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Guess What Has Happened to Arrests and Citations in the Aftermath of Police Protests

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"unless absolutely necessary."

A New York Police Department (NYPD) car sits parked in Times Square on August 12, 2013 in New York City. (Credit: Getty Images)

New York City Police officers have issued fewer summonses and traffic tickets in addition to making fewer drug arrests since the execution-style killings of two of its officers earlier this month.

According to the New York Post, police issued 94 percent fewer traffic violations in the week beginning December 22 compared with the same period of time last year. Officers issued 10,069 tickets in 2013 while writing just 587 this year.

The number of summonses for low-level offenses such as public drinking and urination, also fell by 94 percent between last year (4,831) and this year (300).

NYPD officers also issued 92 fewer traffic violations. Police wrote 14,699 during that timeframe in 2013 while issuing 1,241 in the same week this year.

Similarly, drug arrests were down 84 percent, with officers making 382 drug arrests during that week in 2013 while making just 63 drug arrests in 2014.

The drastic drop in police activity comes on the heels of the public outcry over a grand jury's decision not to indict the officer who killed Eric Garner on Staten Island. That decision came after a grand jury in Ferguson, Missouri, failed to indict the officer who killed Michael Brown.

Protesters rallying against a grand jury's decision not to indict the police officer involved in the death of Eric Garner chant as they pass police while marching through Midtown in the early morning hours Friday in New York. Officers say the outcry has left them feeling betrayed and demonized by everyone from the president and the mayor to throngs of protesters who scream at them on the street. "Police officers feel like they are being thrown under the bus," said Patrick Lynch, president of the police union. (AP Photo/Jason DeCrow, File) Protesters rallying against a grand jury's decision not to indict the police officer involved in the death of Eric Garner chant as they pass police while marching through Midtown in the early morning hours Friday in New York. Officers say the outcry has left them feeling betrayed and demonized by everyone from the president and the mayor to throngs of protesters who scream at them on the street. "Police officers feel like they are being thrown under the bus," said Patrick Lynch, president of the police union. (AP Photo/Jason DeCrow, File)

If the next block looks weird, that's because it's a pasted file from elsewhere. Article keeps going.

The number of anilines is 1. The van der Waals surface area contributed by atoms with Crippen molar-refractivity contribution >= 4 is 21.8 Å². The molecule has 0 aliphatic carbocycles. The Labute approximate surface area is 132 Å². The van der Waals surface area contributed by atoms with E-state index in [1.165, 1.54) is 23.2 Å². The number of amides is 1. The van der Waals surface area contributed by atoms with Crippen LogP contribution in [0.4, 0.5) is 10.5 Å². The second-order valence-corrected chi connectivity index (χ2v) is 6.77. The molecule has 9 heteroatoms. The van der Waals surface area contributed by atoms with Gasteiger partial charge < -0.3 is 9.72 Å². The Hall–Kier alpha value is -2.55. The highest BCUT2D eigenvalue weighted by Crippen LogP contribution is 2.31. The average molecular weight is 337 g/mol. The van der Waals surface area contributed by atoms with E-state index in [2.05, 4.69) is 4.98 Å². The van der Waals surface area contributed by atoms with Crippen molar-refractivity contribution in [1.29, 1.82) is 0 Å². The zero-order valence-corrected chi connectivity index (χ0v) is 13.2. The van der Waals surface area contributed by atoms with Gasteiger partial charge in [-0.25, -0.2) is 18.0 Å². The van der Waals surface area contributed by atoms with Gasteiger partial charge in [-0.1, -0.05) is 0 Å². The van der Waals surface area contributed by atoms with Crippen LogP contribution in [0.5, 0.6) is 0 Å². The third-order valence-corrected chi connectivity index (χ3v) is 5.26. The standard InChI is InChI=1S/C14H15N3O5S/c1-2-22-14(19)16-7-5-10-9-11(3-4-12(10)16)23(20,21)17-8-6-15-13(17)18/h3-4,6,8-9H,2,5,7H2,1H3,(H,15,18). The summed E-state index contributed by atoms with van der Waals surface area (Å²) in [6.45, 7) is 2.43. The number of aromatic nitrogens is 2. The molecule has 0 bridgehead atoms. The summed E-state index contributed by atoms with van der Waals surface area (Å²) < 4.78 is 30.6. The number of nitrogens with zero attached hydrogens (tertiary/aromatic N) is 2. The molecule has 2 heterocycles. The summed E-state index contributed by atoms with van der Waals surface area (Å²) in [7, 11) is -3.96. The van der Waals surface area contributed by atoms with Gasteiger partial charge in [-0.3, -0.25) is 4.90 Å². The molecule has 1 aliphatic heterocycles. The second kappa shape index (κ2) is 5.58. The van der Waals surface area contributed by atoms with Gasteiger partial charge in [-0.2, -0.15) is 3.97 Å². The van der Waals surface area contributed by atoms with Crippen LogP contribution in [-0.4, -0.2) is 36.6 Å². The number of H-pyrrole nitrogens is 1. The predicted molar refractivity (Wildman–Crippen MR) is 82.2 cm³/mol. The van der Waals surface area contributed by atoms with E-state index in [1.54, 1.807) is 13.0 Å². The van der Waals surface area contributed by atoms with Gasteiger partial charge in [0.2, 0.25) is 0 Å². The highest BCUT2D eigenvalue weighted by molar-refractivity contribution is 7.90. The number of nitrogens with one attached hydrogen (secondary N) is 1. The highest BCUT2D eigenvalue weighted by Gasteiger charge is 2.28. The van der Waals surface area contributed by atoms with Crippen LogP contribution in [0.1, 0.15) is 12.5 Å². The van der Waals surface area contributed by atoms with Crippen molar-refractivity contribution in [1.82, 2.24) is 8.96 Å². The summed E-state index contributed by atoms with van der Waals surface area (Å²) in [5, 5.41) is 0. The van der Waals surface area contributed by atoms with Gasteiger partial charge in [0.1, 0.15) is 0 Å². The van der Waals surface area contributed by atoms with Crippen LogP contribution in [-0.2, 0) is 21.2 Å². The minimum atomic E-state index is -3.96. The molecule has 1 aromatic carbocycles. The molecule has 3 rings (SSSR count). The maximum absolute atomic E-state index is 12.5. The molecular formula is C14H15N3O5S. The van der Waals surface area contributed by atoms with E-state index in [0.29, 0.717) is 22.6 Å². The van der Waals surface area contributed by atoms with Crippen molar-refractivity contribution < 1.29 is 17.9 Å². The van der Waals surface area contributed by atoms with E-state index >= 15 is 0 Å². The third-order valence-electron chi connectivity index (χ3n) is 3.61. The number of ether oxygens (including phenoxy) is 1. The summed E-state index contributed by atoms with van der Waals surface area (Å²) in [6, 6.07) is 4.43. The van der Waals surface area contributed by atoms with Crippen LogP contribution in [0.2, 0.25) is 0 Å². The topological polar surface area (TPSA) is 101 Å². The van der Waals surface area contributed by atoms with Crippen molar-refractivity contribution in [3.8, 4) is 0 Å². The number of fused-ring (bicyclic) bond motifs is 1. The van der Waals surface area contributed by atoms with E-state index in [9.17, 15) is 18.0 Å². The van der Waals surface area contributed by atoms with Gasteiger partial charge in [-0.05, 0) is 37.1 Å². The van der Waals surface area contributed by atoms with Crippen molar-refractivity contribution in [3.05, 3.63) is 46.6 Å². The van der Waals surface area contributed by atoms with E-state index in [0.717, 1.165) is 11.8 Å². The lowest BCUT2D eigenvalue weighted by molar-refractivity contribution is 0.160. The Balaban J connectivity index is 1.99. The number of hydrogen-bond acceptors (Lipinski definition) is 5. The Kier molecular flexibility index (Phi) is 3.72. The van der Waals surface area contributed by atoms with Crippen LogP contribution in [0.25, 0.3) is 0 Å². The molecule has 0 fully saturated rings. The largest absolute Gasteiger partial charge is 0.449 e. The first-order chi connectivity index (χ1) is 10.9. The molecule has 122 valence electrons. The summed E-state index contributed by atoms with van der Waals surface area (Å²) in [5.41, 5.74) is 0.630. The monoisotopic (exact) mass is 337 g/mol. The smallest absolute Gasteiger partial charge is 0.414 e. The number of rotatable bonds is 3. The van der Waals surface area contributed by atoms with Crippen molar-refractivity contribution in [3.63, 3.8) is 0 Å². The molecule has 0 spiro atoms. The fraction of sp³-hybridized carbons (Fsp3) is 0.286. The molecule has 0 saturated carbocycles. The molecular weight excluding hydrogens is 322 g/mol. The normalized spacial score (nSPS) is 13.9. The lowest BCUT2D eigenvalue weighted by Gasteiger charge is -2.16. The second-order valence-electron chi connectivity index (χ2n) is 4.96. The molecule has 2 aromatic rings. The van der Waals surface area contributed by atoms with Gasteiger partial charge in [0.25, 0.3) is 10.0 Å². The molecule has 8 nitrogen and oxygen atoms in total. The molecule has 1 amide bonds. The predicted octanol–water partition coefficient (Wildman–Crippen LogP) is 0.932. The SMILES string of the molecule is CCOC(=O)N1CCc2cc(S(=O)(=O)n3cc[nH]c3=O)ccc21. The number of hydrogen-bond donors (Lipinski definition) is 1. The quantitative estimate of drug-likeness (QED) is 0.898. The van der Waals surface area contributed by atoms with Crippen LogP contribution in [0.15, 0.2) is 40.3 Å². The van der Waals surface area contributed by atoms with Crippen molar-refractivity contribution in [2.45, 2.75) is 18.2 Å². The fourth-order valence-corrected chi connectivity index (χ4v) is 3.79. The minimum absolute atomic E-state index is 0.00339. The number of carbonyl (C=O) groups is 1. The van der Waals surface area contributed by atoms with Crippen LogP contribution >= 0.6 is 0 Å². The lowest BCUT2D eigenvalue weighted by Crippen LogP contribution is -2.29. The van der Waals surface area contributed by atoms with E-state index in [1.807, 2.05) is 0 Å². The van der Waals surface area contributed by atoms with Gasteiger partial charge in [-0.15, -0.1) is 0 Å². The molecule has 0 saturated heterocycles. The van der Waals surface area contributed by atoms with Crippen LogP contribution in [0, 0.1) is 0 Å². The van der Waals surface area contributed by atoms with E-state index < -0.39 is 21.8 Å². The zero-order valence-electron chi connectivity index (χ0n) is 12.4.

The news comes as New York City police commissioner Bill Bratton was set to meet with New York City Mayor Bill de Blasio Tuesday in an effort to try and come up with a solution to recent tension that has mounted between officers and de Blasio's administration.

But perhaps the most evident example of tension was seen Saturday as a number of NYPD officers turned their backs to de Blasio while he was speaking at the funeral of fallen police officer Rafael Ramos, who was shot in an ambush style attack December 20 along with one of his colleagues, Wenjian Liu.

New York Mayor Bill de Blasio and his wife Chirlane McCray leave the church following the funeral of slain NYPD officer Rafael Ramos at the Christ Tabernacle Church on December 27, 2014 (Credit Kevin Hagen/Getty Images) New York Mayor Bill de Blasio and his wife Chirlane McCray leave the church following the funeral of slain NYPD officer Rafael Ramos at the Christ Tabernacle Church on December 27, 2014 (Credit Kevin Hagen/Getty Images)

One source reportedly told the New York Post the drop in arrests in citations is no coincidence.

“This is not a slowdown for slowdown’s sake. Cops are concerned, after the reaction from City Hall on the Garner case, about de Blasio not backing them.”

In an email sent to members of the Patrolmen's Benevolent Association, officers were reportedly told to respond to every call with at least two units, "no matter the condition or severity, no matter what type of job is pending, or what the opinion of the patrol supervisor happens to be."

The association also discouraged officers from making any arrests "unless absolutely necessary."

(H/T: New York Post)

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